Please go to the original version of this visualization to see the complete credits and additional details.

Solar Physics

Additional Useful Resources: Classifying Solar Eruptions
  • Solar Dynamo
    List
    A computer simulation of how the solar magnetic field changes over the course of the 22- year solar cycle.
  • Solar Pole Flip
    2013.12.05
    Model of the solar magnetic field during the course of a solar magnetic pole flip.
  • Multi-wavelength view of a Solar Flare
    2014.05.07
    Covering optical light to gamma-rays.
  • Multi-wavelength Sun
    List
    How multiple wavelengths of light provide insight on solar physics
  • Solar Eruptions on Multiple Scales
    List
    Solar active events take place on many different spatial and temporal scales.
  • The Dynamic Solar Magnetic Field
    2016.01.29
    While the sun is well known as the overwhelming source of visible light in our solar system, a substantial part of its influence is driven by some aspects less visible to human perception - the magnetic field. Most of the solar photosphere has a magnetic field intensity of a few gauss while the active regions which form around sunspots can have magnetic fields of a few thousand gauss. Modern space-based instruments such as HMI (Helioseismic and Magnetic Imager) on the Solar Dynamics Observatory (SDO) enable us to measure the intensity of the magnetic field at the visible surface of the sun. In this visualization, the sphere represents the solar photosphere, with neutral grey indicating a magnetic field of near zero intensity, black representing a magnetic field pointing INTO the sun (south or negative polarity) and white representing a magnetic field pointing OUT of the sun (north or positive polarity). We see that these magnetic regions often appear in nearby pairs of opposite polarities - which in visible light would often correspond to a pair of sunspots. Using this measured magnetic field on the photosphere, combined with mathematical models based on Maxwell's equations and plasma physics, we can construct how the magnetic field would look above the photosphere. Here, the white magnetic field lines are considered 'closed'. The move up, and then return to the solar surface. We often see these closed lines associated with pairs of active regions on the sun. The green and violet lines represent field lines that are considered 'open'. Green represents positive magnetic polarity, and violet represents negative polarity. These field lines do not connect back to the sun but with more distant magnetic fields in space. Here we build one of the simpler magnetic field models, called Potential Field Source Surface or PFSS, to construct how the magnetic 'lines of force' might look above the sun. The PFSS model represents the simplest and most steady magnetic field possible, though here we sample the field each day to illustrate the slow changes of the magnetic structure over time, in this case between January 1, 2011 through December 30, 2014. This camera view is fixed in Carrington Heliographic coordinates, so it moves with an 'average' solar rotation value with a period of 25.38 days. The solar equator moves faster than this, and high latitudes move slower. This makes active regions near the equator appear to move to the right (on average) while higher latitude regions move leftward. Some might note that this model looks rather different than an earlier version The Sun's Magnetic Field. In the earlier version, we were interested in the magnetic field structure significantly above the solar surface and so the model is examined favoring the field lines that reach high above the photosphere. In the model presented here, we are more interested in the magnetic field around the solar active regions, so we examine the model much closer to the photosphere, which favors magnetic field lines clustered around the active regions. An artifact in this visualization is a 'jump' of change that sweeps through the magnetic loops about once per month based on the timestamp in the lower left corner. This is an artifact of the fact that these types of magnetic field measurements can only be done on one side of the sun at a time. As the sun rotates, the features disappear over the limb and new ones appear on the opposite limb. While on the far-side of the sun from Earth, we have no direct measurements. However, we do have models that can simulate the slow changes in the field while not visible from Earth (described in the science paper Photospheric and heliospheric magnetic fields by Carolus J. Schrijver and Marc L. De Rosa). The 'jump' is created at the seam where the less accurate model gets overwritten by newer data.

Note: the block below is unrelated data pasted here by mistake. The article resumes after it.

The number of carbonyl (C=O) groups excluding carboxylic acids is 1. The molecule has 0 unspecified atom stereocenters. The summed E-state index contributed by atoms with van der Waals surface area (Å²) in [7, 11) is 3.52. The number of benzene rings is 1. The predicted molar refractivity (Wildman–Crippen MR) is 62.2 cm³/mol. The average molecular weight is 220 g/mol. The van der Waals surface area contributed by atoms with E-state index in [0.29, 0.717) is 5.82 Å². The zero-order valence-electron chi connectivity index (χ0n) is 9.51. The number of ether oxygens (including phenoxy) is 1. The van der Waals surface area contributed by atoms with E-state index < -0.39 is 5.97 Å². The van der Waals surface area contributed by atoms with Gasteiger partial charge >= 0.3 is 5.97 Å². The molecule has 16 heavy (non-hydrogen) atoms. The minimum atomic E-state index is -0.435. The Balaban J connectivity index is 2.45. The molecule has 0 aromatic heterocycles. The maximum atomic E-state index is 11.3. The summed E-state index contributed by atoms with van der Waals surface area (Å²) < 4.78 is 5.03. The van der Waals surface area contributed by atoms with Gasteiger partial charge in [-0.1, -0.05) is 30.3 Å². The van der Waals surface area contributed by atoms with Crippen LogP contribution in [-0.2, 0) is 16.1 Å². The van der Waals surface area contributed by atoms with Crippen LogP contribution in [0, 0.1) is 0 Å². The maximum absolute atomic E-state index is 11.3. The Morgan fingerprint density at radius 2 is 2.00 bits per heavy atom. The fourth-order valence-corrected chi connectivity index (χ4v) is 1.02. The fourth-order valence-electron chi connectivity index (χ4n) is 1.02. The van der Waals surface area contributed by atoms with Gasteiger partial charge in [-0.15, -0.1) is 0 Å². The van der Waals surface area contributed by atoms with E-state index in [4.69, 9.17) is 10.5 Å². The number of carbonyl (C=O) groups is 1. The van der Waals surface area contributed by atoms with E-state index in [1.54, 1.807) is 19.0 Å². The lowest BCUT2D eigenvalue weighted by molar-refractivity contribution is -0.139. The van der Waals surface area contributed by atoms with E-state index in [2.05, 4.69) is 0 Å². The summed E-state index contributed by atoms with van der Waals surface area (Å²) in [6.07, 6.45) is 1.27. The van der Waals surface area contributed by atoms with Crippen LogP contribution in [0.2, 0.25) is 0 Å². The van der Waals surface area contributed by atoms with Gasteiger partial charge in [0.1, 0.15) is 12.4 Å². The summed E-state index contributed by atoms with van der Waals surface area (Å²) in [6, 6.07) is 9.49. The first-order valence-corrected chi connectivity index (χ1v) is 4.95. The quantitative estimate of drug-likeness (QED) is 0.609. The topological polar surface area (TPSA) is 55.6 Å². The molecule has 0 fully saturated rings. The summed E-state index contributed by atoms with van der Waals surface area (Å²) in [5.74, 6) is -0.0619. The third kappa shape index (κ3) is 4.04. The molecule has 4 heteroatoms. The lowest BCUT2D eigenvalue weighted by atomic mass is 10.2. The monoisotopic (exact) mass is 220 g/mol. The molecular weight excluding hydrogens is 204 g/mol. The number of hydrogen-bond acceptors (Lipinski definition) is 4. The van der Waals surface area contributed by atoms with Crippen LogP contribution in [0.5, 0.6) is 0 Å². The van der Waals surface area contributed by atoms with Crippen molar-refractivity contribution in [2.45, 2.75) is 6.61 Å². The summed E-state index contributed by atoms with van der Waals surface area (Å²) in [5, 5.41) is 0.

Magnetospheric Physics (Earth)

  • Magnetospheres vs. CMEs
    List
    Space weather modeling helps predict Earth's geomagnetic response to coronal mass ejections.
  • Earth's Magnetosphere
    2017.07.12